Sunday morning I spent some time searching for an open bakery in the center of Bonn in order to buy the freshly baked bread for the Christmas Eve dinner. For the next three days, Germany will not show any signs of life – the streets are empty, all the businesses and shops, including the supermarkets, are closed. That is the law.
In Germany, as in many other European countries, the religion keeps playing an important social role, so numerous laws and rules apparently still based on religious grounds.
Technically, the german’s federal constitution proclaims that the church is separate from State, and hence Germany is a secular state. However, to Germans, there seems to be no contradiction between the laicism and, at the same time, the existence of the church tax as well as the religious limitations during the weekend (Sunday) and the holidays (closed shops, event restrictions etc.).
During my first months in Germany, I attended a lecture from the French Cultural Center dealing with the analysis of the secularity in Germany compared to France. Germany is often criticized for the fact that the State is not actually sufficiently separate from the Church. Whereas France positions itself as a purely neutral secular state.
All along the lecture, german theologists endeavored to prove, that in reality, it is not the case, and even if German laws have a certain degree of connection to the religion, Germany does have more religious neutrality and freedom than France. I took away a couple of interesting ideas from that lecture, but all in all my opinion about the interference of the religion into the German society remained unchanged.
Coming back to the holidays and Sundays. The holidays and Sundays are regulated by the regional state laws, as for example the Law on the Holidays in the North Rhine Westphalia “Feiertagsgesetz Nordrhein-Westfalen“.
1. The law clearly states what one cannot do during the holidays and Sundays. For instance, the business of car washing, the flea and other recreational markets (with several exceptions such as seasonal markets) are restricted. Likewise, one cannot plan to move from one apartment (or house) to another on that days.
2. Most of the commercial and business activity is also not possible. Here again, there are various exceptions. For example, the provision of services related to the relaxation and recovery, including the fitness studios, saunas, and solarium, are perfectly authorized. Furthermore, the transportation business, as well as the reparation centers, gas stations (obviously) can maintain its service during the holidays.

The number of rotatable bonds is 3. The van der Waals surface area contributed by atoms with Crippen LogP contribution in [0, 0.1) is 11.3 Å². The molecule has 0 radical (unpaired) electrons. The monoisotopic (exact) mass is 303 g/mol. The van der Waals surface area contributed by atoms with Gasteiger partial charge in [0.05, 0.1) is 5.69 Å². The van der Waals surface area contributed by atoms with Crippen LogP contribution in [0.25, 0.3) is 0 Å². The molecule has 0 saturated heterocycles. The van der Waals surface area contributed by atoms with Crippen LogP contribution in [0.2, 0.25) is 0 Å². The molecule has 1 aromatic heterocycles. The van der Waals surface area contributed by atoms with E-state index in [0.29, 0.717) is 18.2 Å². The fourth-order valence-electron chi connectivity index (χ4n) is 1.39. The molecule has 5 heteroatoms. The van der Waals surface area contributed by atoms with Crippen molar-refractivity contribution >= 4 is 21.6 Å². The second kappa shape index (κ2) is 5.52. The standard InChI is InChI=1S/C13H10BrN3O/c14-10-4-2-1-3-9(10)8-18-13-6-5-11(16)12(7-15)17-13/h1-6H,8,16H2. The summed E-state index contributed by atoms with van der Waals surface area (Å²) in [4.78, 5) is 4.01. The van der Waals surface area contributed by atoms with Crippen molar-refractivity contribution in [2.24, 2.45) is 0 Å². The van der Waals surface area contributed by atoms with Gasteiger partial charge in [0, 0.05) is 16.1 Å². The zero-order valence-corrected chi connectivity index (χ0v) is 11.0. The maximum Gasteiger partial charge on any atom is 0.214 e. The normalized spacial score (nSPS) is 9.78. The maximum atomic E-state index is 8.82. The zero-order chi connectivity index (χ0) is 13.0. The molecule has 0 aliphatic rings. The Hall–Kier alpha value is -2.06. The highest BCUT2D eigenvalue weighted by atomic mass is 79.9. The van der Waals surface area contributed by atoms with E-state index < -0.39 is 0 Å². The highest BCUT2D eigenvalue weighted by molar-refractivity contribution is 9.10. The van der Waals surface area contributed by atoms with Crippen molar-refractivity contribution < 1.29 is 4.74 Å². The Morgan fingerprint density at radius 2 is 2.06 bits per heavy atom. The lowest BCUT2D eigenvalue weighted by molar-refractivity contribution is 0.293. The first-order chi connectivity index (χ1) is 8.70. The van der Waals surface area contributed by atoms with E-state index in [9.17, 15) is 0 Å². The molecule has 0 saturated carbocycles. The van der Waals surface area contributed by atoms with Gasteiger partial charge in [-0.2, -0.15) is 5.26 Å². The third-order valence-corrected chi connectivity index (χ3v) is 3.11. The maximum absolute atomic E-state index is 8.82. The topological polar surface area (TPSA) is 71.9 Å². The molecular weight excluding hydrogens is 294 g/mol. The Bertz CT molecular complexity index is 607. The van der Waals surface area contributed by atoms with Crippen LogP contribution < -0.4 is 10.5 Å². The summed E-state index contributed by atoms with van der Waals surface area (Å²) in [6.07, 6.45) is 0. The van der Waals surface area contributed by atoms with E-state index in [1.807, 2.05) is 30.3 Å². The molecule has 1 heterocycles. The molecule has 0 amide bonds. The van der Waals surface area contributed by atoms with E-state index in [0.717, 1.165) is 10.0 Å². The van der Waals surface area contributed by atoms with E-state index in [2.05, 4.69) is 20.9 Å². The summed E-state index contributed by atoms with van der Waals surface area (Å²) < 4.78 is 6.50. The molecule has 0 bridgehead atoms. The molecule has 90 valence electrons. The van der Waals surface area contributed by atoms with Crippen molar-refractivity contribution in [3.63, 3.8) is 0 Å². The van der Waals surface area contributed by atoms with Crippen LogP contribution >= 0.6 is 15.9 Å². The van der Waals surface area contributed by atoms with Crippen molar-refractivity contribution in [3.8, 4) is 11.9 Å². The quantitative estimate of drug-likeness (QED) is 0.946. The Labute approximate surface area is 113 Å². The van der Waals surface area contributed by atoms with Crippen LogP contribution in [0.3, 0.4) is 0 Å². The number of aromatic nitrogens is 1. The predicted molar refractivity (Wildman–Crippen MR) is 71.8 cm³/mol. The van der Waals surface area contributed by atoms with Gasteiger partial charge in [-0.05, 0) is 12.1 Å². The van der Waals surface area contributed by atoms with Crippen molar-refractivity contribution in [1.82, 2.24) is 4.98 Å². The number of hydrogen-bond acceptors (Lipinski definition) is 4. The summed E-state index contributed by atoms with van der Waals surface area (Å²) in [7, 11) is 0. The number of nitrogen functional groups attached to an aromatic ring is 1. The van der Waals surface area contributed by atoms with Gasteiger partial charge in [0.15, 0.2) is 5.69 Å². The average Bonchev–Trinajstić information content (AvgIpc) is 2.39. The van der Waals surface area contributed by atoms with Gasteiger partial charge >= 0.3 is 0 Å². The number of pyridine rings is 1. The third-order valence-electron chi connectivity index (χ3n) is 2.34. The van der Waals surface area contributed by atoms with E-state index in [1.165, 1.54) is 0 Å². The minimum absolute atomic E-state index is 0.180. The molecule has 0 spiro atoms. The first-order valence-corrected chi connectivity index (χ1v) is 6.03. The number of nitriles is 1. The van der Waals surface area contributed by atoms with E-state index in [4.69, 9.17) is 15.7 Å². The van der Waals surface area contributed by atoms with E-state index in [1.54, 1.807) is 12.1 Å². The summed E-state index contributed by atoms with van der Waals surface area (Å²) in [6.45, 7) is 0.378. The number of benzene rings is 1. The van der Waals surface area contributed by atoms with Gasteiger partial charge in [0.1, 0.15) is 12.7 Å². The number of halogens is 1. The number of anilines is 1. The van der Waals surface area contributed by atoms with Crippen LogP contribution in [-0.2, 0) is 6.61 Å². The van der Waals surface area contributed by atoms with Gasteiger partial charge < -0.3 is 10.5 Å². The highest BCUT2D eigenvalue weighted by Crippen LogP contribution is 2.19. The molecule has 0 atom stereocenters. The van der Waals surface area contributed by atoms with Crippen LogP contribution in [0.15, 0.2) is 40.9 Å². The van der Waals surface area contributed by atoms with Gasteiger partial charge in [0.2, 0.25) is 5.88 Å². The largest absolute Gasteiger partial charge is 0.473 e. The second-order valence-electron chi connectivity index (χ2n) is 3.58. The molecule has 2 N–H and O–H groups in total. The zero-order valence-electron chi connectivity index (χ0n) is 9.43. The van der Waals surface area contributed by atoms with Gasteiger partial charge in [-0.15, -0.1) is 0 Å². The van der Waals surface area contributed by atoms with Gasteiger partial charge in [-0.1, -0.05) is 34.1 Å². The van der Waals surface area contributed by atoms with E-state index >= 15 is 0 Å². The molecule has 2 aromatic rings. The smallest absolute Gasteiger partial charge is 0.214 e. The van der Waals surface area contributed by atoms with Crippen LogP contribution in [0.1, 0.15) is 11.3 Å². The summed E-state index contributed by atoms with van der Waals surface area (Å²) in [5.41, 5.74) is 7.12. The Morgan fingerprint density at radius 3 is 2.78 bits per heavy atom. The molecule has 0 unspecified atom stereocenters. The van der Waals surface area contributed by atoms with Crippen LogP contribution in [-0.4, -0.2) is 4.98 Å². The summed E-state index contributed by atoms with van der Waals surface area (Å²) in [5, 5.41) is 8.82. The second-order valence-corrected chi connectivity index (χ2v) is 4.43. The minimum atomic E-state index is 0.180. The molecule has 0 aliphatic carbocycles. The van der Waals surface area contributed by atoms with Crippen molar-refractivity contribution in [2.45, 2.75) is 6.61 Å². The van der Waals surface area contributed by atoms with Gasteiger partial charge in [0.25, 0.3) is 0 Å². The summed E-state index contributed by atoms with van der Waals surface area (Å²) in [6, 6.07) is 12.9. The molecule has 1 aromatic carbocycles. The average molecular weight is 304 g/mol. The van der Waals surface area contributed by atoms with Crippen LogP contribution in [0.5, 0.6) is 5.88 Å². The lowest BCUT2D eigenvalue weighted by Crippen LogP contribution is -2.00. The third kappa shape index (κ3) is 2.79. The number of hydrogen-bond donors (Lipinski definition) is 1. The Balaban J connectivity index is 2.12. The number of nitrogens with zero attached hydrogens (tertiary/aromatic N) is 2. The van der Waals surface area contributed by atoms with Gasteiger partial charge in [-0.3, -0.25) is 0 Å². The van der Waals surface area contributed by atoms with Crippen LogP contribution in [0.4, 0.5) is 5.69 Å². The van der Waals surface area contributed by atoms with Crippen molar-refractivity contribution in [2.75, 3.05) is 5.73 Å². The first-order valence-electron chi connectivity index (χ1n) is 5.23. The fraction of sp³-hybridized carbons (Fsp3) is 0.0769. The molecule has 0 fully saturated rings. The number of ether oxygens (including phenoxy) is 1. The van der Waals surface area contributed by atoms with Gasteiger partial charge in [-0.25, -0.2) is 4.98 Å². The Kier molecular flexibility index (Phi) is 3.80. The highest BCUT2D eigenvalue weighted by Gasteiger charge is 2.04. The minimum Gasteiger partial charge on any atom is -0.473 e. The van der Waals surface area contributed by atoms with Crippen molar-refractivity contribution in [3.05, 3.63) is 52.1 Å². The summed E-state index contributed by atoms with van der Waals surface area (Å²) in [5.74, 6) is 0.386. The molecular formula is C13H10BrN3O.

3. On Sundays and holidays from 6 to 11 A.M. during the main worship service, it is prohibited to hold any events that are “irreconcilable with the worship service”, including recreational or sportive events.
The latter rule took me aback, since I recall clearly that two last marathons in Bonn (where I took part) were held on Sunday and started at 9 A.M. So I re-read the article and found the clause mentioning that local authorities can “bargain” the authorization for the event with the church and start the event before 11 A.M. So looks like the agreement was reached.
4. Additionally, there are specific rules related to the “quiet holidays” – the Remembrance Day and the day of the commemoration of deads. On those days the art and dance performances are forbidden (theater, opera, musicals, ballet).
The law serves two main purposes: the preservation of the Sunday´s Calm – Sonntagsruhe (for example from the noise nuisance) and the protection of the Sunday´s (= holiday) worship service.
Here I’ve covered specifically the German law, but France has the similar kind of law (it dates back from 1906 but is continuously complemented with numerous derogations and exceptions). In contrast to the German law, it doesn’t have any direct reference to the religious worship or religion, as a whole. Moreover, as opposed to Germany, French law sparks off intense debates on the total or partial abolition of such law. For example, I recall that in 2010-13 the Leroy Merlin store was fighting for its right to be open on Sundays.
One can have the different attitude towards this law.
The direct reference to the religion in the German law might be incompatible with the notion of the secular state. From the economic point of view, such rule might have serious negative implications. Many people get irritated with the fact that they have to do grocery and other shopping in advance since on Sundays and holidays everything is closed.
Such concept is totally strange for the Russian (and as I could guess, also American) mentality. Why should everything be closed on Monday?
However, oddly enough, after several years living in Europe, I tend to get a greater and greater appreciation of this tradition. It becomes important for me too to spend Sundays in calmness and quietness, without being distracted by shopping or any noisy activities. In the end, I realized that these rules are so intrinsically “human”. The respect to the tranquility and calmness of another, the right to rest – is also the respect of each individual. (And I know that one can argue that there could be no respect for the individual without the freedom of choice on what to do on Sundays or holidays. Although, this relates to the perception of the question of what is the freedom of the individual itself.)
In the more or less near future, these laws unequivocally will be abolished. But as long as such law exists, I am pleased to know that the “old Europe” still manages to preserve its original and fundamental traditions and values.
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